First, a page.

I decided a long time ago that the idea we must blog often was ridiculous. Nobody has time to write or read so many blogs. I now blog when I have something to say, or I invite a guest blogger.

Julie Daines said...

Blog posting takes a lot of time. As I look for professionals, such a agents, to work with, I look at how much time they spend blogging. If they are constantly blogging or tweeting, I seriously question how much time they have left over to work on what needs to be done.

Anninyn said...

I think a lot of the problem with blogging is that everyone and their mother has a blog, and usually they're just regurgitations of what better, more original bloggers have said before.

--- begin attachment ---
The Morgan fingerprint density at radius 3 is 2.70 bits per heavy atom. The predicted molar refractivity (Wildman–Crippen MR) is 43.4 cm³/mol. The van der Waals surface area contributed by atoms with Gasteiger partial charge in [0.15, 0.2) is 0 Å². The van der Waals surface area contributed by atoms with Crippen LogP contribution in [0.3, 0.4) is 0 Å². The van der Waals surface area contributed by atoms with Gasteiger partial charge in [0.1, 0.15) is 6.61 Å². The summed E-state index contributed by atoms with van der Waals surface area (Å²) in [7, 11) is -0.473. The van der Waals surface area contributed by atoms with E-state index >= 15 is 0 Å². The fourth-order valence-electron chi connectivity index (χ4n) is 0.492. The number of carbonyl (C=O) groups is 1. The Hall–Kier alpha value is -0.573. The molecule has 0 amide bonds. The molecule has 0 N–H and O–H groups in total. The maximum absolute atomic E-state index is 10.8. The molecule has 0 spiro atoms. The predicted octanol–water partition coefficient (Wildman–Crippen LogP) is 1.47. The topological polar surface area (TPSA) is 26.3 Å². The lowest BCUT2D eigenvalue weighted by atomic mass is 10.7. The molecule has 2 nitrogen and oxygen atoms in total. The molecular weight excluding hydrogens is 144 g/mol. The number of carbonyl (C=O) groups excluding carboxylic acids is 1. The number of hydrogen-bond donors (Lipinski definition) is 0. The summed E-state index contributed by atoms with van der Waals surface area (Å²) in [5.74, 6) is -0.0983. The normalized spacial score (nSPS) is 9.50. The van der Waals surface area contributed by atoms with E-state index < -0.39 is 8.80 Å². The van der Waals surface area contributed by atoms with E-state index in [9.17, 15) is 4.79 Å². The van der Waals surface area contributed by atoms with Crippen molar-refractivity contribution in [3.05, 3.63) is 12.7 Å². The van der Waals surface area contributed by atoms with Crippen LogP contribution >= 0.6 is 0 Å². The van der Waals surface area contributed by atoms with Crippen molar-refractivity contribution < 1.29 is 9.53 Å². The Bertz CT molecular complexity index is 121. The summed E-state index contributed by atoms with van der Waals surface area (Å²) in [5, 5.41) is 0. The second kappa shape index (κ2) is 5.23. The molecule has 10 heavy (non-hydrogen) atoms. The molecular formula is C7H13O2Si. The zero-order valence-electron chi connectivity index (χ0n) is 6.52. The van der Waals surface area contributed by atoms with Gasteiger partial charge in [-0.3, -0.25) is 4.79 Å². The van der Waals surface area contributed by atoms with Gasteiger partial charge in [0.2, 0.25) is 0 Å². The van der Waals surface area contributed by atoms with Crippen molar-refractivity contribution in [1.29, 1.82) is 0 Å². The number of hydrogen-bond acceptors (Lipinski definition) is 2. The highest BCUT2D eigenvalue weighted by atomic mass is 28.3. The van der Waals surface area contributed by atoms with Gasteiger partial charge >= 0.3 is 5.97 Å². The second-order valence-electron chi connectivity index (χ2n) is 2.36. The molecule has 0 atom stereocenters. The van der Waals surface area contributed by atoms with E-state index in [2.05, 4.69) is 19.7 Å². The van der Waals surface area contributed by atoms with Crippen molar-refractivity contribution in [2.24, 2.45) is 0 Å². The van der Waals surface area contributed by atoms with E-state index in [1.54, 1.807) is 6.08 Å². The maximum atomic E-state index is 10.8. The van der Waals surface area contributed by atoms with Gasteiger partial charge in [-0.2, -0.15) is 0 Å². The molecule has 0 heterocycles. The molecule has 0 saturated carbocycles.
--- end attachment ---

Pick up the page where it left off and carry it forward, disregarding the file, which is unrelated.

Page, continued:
And because of that massive oversaturation, it is tiring for bloggers who work hard on creating content and don't get much in the way of hits, because their potential readers are lost in a sea of sludge or dead blogs.

Fortunately, I think a lot of the blogs that were started 'cause you gotta have a blog, maaaan' are dying and slowly fading.

ginny martyn said...

Thanks for posting this. I went on a year long blog break (had a baby and went to school). The only reason I came back was for the sake of the sacred "platform". However, most blogs are getting really boring. Everything has been talked about and debated to death. Plus blogging is a time sucker without a lot of payoff. And we understand you have a life. Don't worry about late posts.

Bobbi said...

Yes on all counts. I used to post daily, now I'm down to 3-4 times per week but I'm funemployed so it's easier. It's a huge amount of work but for me it tracks a life experiment of living in a foreign country, a chronicle that I hope someday will be a book.